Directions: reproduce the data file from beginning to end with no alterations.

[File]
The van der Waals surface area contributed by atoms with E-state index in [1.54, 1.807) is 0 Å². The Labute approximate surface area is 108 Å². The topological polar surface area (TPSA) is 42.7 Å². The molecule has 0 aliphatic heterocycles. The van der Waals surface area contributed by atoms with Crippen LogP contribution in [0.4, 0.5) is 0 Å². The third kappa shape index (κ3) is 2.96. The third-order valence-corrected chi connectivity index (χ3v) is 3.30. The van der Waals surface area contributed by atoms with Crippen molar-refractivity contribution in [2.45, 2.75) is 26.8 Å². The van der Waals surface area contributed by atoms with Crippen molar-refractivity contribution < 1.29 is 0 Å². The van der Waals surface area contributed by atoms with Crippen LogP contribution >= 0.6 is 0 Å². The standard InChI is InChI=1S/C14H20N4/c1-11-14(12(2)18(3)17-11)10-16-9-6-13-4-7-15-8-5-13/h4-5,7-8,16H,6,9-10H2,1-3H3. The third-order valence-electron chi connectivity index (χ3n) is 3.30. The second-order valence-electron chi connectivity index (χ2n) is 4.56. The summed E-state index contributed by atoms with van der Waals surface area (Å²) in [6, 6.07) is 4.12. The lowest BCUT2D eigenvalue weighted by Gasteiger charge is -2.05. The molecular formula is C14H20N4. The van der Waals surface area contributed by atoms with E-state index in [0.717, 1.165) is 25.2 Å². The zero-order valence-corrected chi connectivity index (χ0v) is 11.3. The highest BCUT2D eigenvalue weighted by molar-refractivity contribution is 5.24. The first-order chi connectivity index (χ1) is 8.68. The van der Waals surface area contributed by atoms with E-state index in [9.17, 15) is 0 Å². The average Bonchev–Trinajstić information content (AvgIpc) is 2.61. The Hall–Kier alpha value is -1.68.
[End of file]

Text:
The van der Waals surface area contributed by atoms with E-state index in [1.54, 1.807) is 0 Å². The Labute approximate surface area is 108 Å². The topological polar surface area (TPSA) is 42.7 Å². The molecule has 0 aliphatic heterocycles. The van der Waals surface area contributed by atoms with Crippen LogP contribution in [0.4, 0.5) is 0 Å². The third kappa shape index (κ3) is 2.96. The third-order valence-corrected chi connectivity index (χ3v) is 3.30. The van der Waals surface area contributed by atoms with Crippen molar-refractivity contribution in [2.45, 2.75) is 26.8 Å². The van der Waals surface area contributed by atoms with Crippen molar-refractivity contribution < 1.29 is 0 Å². The van der Waals surface area contributed by atoms with Crippen LogP contribution >= 0.6 is 0 Å². The standard InChI is InChI=1S/C14H20N4/c1-11-14(12(2)18(3)17-11)10-16-9-6-13-4-7-15-8-5-13/h4-5,7-8,16H,6,9-10H2,1-3H3. The third-order valence-electron chi connectivity index (χ3n) is 3.30. The second-order valence-electron chi connectivity index (χ2n) is 4.56. The summed E-state index contributed by atoms with van der Waals surface area (Å²) in [6, 6.07) is 4.12. The lowest BCUT2D eigenvalue weighted by Gasteiger charge is -2.05. The molecular formula is C14H20N4. The van der Waals surface area contributed by atoms with E-state index in [0.717, 1.165) is 25.2 Å². The zero-order valence-corrected chi connectivity index (χ0v) is 11.3. The highest BCUT2D eigenvalue weighted by molar-refractivity contribution is 5.24. The first-order chi connectivity index (χ1) is 8.68. The van der Waals surface area contributed by atoms with E-state index in [9.17, 15) is 0 Å². The average Bonchev–Trinajstić information content (AvgIpc) is 2.61. The Hall–Kier alpha value is -1.68.